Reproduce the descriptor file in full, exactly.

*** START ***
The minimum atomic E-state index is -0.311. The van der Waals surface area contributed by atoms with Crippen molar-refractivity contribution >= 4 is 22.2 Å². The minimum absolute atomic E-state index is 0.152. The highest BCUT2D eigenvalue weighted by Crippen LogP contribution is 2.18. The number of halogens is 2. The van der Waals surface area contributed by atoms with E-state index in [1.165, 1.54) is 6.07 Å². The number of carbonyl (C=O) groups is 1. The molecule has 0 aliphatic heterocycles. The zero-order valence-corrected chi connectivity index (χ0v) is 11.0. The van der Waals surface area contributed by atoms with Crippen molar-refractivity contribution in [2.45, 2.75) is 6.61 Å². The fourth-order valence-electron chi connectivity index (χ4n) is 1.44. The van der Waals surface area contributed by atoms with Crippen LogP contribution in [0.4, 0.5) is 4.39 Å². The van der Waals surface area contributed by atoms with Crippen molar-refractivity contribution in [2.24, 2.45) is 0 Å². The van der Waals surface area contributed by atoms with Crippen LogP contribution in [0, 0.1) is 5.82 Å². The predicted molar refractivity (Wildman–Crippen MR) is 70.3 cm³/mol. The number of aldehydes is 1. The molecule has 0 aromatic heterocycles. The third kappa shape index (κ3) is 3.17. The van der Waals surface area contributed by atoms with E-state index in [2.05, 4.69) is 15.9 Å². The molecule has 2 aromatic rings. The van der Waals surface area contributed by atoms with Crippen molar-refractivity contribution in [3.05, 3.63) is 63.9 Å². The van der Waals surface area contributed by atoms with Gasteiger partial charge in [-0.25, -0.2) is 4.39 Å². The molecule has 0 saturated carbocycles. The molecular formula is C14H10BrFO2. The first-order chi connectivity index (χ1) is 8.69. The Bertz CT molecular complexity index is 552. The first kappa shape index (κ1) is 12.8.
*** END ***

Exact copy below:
The minimum atomic E-state index is -0.311. The van der Waals surface area contributed by atoms with Crippen molar-refractivity contribution >= 4 is 22.2 Å². The minimum absolute atomic E-state index is 0.152. The highest BCUT2D eigenvalue weighted by Crippen LogP contribution is 2.18. The number of halogens is 2. The van der Waals surface area contributed by atoms with E-state index in [1.165, 1.54) is 6.07 Å². The number of carbonyl (C=O) groups is 1. The molecule has 0 aliphatic heterocycles. The zero-order valence-corrected chi connectivity index (χ0v) is 11.0. The van der Waals surface area contributed by atoms with Crippen molar-refractivity contribution in [2.45, 2.75) is 6.61 Å². The fourth-order valence-electron chi connectivity index (χ4n) is 1.44. The van der Waals surface area contributed by atoms with Crippen LogP contribution in [0.4, 0.5) is 4.39 Å². The van der Waals surface area contributed by atoms with Crippen molar-refractivity contribution in [2.24, 2.45) is 0 Å². The van der Waals surface area contributed by atoms with Crippen LogP contribution in [0, 0.1) is 5.82 Å². The predicted molar refractivity (Wildman–Crippen MR) is 70.3 cm³/mol. The number of aldehydes is 1. The molecule has 0 aromatic heterocycles. The third kappa shape index (κ3) is 3.17. The van der Waals surface area contributed by atoms with E-state index in [2.05, 4.69) is 15.9 Å². The molecule has 2 aromatic rings. The van der Waals surface area contributed by atoms with Crippen molar-refractivity contribution in [3.05, 3.63) is 63.9 Å². The van der Waals surface area contributed by atoms with Gasteiger partial charge in [-0.25, -0.2) is 4.39 Å². The molecule has 0 saturated carbocycles. The molecular formula is C14H10BrFO2. The first-order chi connectivity index (χ1) is 8.69. The Bertz CT molecular complexity index is 552. The first kappa shape index (κ1) is 12.8.